The DART Board: 12.15.2021

By Peggy Roalf   Wednesday December 15, 2021


Continuing: Gillian Wearing | Wearing Masks at the Solomon R. Guggenheim Museum

Featuring more than a hundred pieces, the first retrospective of Wearing’s work in North America traces the development of the British conceptual artist’s practice. Over her three-decade career, Wearing has focused equally on her own self-portraiture and on the depictions of others, testing the boundaries between the private and public, questioning fixed notions of identity, and frequently anticipating the cultural transformations wrought by social media. Throughout her works, masks serve as both literal props and metaphors for the performances each of us stage every day as individuals and as citizen
Solomon R. Guggenheim Museum, 1071 Fifth Avenue, NY, NY Info


Opening Thursday, December 16, 6-8 pm: Lydia Panos | Sleeping Beauty, exhibition and book launch  at The National Arts Club

Sleeping Beauty presents Lydia Panas' psychologically  charged color portraits of women and girls lying down or half-reclined in lush natural  settings; a metaphor for the positions, girls, and women have been placed in historically. Yet, the women and girls Panas photographed on her farm in Kutztown, Pennsylvania, look at the camera and viewer directly, with keen self-awareness.

In a catalog essay, Hyperallergic editor Seph Rodney writes, "Panas has said that this series, and indeed much of her earlier work, is concerned with her awareness that, women, especially, stay silent on matters in which they have a perspective, because they have been taught that they will be stopped. She explains that 'we learn it early and often and we follow suit.  Not that we necessarily believe it, but we are trained to stay silent.' In that vein, the women in this series are 'down' but with a wary eye, and about to 'get up.'"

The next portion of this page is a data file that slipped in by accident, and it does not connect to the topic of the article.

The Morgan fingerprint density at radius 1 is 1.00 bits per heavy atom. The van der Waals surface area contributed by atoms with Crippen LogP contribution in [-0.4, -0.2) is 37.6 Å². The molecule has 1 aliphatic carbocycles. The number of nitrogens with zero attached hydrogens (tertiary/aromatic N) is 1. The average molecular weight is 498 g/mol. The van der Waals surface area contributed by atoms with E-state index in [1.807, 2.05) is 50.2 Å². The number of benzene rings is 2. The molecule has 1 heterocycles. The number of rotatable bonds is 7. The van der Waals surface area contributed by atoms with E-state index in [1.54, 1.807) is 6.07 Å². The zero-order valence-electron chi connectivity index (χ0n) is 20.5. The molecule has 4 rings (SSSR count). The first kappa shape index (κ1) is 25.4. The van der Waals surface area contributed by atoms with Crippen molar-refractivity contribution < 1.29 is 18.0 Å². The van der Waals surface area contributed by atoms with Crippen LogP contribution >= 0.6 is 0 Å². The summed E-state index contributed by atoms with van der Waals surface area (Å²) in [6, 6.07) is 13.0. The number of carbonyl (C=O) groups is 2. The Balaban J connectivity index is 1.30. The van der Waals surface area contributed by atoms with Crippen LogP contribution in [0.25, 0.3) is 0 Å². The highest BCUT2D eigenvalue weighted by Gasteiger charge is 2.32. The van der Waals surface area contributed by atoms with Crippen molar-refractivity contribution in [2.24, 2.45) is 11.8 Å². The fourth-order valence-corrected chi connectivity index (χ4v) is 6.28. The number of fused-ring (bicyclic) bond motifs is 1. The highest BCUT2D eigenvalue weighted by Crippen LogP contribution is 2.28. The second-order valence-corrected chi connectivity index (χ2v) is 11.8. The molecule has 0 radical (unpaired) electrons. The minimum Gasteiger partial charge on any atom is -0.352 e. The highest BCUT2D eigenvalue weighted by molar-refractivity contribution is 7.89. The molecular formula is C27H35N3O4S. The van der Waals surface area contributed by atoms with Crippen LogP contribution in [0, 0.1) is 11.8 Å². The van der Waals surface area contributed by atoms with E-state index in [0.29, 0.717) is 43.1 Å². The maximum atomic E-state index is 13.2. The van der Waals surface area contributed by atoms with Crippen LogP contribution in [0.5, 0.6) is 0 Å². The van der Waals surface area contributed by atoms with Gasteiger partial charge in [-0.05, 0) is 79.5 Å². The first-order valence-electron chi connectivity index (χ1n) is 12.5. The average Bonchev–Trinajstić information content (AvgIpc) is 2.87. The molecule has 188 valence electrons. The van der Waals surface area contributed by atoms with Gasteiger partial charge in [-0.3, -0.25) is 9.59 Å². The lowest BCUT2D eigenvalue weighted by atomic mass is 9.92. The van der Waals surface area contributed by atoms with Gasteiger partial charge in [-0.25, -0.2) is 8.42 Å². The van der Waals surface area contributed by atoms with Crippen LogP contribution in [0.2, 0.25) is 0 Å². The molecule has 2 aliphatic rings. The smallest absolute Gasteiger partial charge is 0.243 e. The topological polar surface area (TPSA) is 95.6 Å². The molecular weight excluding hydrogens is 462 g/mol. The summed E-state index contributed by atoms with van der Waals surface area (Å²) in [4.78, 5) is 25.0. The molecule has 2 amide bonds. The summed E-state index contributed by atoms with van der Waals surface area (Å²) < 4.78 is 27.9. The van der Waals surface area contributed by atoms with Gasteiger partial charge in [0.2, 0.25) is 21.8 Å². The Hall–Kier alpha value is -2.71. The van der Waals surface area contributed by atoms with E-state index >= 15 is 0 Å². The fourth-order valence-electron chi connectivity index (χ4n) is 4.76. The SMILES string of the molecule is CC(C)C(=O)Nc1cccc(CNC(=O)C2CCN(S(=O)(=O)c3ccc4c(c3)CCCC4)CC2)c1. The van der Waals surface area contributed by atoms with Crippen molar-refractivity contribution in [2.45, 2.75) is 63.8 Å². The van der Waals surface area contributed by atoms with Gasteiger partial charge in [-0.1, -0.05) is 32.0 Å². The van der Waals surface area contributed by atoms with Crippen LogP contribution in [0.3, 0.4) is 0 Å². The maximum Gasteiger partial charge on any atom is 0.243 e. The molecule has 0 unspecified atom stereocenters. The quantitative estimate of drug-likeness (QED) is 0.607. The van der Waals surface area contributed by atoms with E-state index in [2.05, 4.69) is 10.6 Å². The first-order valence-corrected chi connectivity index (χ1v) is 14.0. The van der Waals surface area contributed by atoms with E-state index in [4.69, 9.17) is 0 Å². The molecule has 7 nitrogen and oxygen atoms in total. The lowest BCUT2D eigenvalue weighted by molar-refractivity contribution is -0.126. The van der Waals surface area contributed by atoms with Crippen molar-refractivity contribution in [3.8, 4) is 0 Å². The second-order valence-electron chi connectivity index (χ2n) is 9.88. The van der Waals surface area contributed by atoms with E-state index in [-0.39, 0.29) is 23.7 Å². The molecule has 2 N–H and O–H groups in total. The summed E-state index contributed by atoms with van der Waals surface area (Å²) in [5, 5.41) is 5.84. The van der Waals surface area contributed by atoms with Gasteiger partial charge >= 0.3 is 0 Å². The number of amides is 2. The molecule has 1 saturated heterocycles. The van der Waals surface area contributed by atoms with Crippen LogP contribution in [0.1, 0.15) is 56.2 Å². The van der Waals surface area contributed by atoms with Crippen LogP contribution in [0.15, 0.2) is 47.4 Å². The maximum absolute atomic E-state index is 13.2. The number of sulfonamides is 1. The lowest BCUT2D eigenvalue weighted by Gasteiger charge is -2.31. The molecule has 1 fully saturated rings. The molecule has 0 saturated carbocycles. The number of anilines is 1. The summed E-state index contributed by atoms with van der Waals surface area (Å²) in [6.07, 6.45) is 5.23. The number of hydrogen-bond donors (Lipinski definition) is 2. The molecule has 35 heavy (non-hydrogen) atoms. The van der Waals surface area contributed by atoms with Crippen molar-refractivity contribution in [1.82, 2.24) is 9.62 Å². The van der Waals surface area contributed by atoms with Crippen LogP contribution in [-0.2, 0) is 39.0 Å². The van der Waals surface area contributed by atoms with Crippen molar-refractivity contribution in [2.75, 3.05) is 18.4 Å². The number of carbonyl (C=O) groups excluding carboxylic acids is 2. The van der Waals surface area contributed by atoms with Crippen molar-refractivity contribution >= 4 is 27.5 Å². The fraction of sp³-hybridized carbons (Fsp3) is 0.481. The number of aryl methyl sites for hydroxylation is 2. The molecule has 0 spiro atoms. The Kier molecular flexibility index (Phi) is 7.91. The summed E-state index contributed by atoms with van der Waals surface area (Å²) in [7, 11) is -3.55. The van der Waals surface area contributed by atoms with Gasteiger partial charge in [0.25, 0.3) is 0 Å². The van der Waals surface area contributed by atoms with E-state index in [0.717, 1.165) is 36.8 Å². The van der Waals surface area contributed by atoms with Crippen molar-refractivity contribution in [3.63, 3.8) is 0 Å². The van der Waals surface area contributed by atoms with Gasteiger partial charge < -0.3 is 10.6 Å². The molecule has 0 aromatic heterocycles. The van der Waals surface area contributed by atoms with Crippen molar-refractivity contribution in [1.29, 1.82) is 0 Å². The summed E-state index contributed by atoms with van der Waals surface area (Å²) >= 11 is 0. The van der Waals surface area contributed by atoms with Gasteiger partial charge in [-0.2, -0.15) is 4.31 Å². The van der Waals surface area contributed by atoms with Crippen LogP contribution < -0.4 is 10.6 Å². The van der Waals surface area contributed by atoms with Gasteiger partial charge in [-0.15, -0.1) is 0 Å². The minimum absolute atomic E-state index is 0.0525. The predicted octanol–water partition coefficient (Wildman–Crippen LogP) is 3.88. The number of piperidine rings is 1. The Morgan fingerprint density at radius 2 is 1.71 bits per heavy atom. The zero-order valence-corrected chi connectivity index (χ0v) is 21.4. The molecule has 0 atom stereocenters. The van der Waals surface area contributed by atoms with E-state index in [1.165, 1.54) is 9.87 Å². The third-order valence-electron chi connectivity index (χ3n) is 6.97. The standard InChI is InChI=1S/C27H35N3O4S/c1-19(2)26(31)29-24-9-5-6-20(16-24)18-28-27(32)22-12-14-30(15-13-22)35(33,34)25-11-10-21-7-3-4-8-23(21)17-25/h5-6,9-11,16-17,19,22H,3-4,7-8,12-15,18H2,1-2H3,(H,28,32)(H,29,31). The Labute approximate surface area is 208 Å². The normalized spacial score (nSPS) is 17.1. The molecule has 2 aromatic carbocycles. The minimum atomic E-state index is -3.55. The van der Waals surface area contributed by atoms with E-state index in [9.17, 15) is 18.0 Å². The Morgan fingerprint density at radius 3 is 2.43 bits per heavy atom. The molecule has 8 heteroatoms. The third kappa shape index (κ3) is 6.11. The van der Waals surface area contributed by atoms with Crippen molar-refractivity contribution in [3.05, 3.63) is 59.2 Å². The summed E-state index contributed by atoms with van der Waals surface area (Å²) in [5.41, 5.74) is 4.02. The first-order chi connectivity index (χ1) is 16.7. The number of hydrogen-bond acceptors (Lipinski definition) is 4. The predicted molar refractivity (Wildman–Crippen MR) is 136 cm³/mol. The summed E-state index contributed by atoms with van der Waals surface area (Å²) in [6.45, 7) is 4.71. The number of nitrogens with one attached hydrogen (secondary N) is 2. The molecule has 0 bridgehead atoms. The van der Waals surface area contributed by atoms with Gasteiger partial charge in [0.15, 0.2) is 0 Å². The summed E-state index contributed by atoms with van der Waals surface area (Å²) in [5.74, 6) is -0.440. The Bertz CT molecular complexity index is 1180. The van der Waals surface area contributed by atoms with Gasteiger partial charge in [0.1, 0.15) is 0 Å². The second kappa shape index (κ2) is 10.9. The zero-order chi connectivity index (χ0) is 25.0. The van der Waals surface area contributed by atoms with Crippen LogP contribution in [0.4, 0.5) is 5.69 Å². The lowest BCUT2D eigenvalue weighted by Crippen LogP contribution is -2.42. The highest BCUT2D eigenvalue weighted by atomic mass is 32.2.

The National Arts Club, 15 Gramercy Park South, NY, NY RSVP appreciated Monograph by MW Editions



Opening Thursday, December 16, 6-8 pm: Rewind, at Bruce Silerstein Gallery

Rewind celebrates the 20th anniversary of the gallery.  With select work from more than 100 exhibitions, the exhibition includes work by the many artists the gallery has shown over the years, among them Larry Silver (Bruce Silverstein's father), Mishka Henner, Brea Souders, Barbara Morgan, Frederick Sommer, André Kertész, and many others. Above: Brea Souders, French Bed and Moon, 2011

Bruce Silverstein Gallery, 529 West 20th Street, NY, NY Info



Opening Thursday, December 16, 6-9 pm: Anita Thacher | Loose Corner

Loose Corner, the third solo exhibition of works by Anita Thacher (1940-2017) at the gallery, concentrates on an eponymous 16mm film installation, begun in 1980 and completed in 1986, employing surrealistic sensibilities and optical illusions created with analog film printing techniques to address everyday life and dreams within the domestic realm. A selection of associated photographs from a 1980 series created with optical processes, stage sets and cast of characters similar to those in the film is also on view. The exhibition follows the 16mm film component’s preservation by The Academy of Motion Picture Arts and Sciences this year. Above: Shewei Cheng, Yuanming Yuan, Beijing, China, 2000

Microscope Gallery, 525 West 29th Street, 2nd Floor, New York, NY Info

Note from the Home Office

Opening Thursday, December 16, 6-8 pm: Group show at New York School of the Arts